PSO, violinist push the pace in Beethoven
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It is foolish consistencies that Ralph Waldo Emerson warned us about in his oft-misquoted adage. Consistency by itself is something everyone should seek, even hobgoblins.
When it comes to music, there are countless ways to interpret a composition. But whichever way performers go, they need to stick with it, and that was the problem with violinist Frank Peter Zimmermann's soloing in Beethoven's Violin Concerto yesterday afternoon at Heinz Hall.
- Where: Heinz Hall, Downtown.
- When: 8 p.m. today and tomorrow.
- Tickets: $20-$79; 412-392-4900.
Most of his playing exhibited a graceful line and sweet timbre, traipsing through the work in more-or-less typical fashion. This is not a knock -- few in the world can fit all the puzzle pieces of timbre, dynamics and phrasing together like the German violinist did in spurts. But then he would suddenly launch into bouts of wild sawing with the bow. Rather than dramatic, these seemed put-on and out of character, like musical red herrings.
This mix is Zimmermann's style. The previous times he has appeared here (the last was way back in 2002), he did the same thing in Brahms' Double Concerto and Elgar's Violin Concerto. But in the Beethoven, it simply compromised his line and at times caused him trouble in intonation and articulation.
For instance, in the first cadenza, the main theme that Beethoven deftly places in a lower voicing was obscured by Zimmermann's aggressive approach. He is a solid violinist, but so often it seems as if he doesn't think that is enough, when it can be.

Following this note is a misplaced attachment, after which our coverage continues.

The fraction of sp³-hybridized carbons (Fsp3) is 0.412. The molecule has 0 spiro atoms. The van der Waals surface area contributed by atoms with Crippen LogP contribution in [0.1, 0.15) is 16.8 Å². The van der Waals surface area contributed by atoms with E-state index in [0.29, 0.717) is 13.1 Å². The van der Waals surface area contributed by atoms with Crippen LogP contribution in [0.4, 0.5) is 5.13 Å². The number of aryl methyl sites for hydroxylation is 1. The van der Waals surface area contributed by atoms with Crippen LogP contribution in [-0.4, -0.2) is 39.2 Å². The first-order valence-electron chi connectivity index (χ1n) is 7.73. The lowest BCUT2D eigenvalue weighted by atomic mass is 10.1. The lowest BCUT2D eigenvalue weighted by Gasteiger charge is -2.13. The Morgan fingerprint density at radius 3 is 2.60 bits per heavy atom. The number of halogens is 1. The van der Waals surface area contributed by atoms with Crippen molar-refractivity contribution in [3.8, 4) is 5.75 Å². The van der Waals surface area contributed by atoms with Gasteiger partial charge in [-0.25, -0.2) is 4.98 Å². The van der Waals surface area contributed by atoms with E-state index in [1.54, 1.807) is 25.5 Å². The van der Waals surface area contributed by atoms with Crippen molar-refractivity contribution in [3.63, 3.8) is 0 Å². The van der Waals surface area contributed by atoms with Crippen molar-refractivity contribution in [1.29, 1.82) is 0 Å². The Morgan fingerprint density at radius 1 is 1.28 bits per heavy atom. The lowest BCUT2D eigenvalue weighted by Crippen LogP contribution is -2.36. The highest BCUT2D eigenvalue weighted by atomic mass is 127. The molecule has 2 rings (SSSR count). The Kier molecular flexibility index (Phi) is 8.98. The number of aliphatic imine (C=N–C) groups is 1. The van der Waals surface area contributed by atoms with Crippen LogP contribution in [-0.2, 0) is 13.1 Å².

Honeck is anything but waffling in his interpretation. Even if I take issue with one of his readings, I appreciate its consistency and sincerity. For example, his tempos in Beethoven's "Egmont" Overture that opened the concert were too fast. They accentuated the drama of the piece that honors a real-life hero, the 16th-century Flemish Count of Egmont, who fought for freedom against the Spanish and was beheaded for it. (Beethoven actually symbolized it with an abrupt stroke by the violins.)
But some nobility was lost in the heightened moments that were almost noisy in Honeck's hands. The horns, however, were wonderfully rustic in the coda, and the strings gained a rich timbre.
Honeck's painting of Mozart's Symphony No. 38, "Prague," meanwhile, had just the right brush strokes and hues. Here the tempo felt active and brisk, not too fast, and his treatment of the emotional swells had just the right balance between Mozart's surface elegance and his underlying darkness -- especially appropriate in a work that prefigured his unsettling opera, "Don Giovanni."
First Published June 5, 2009 12:00 am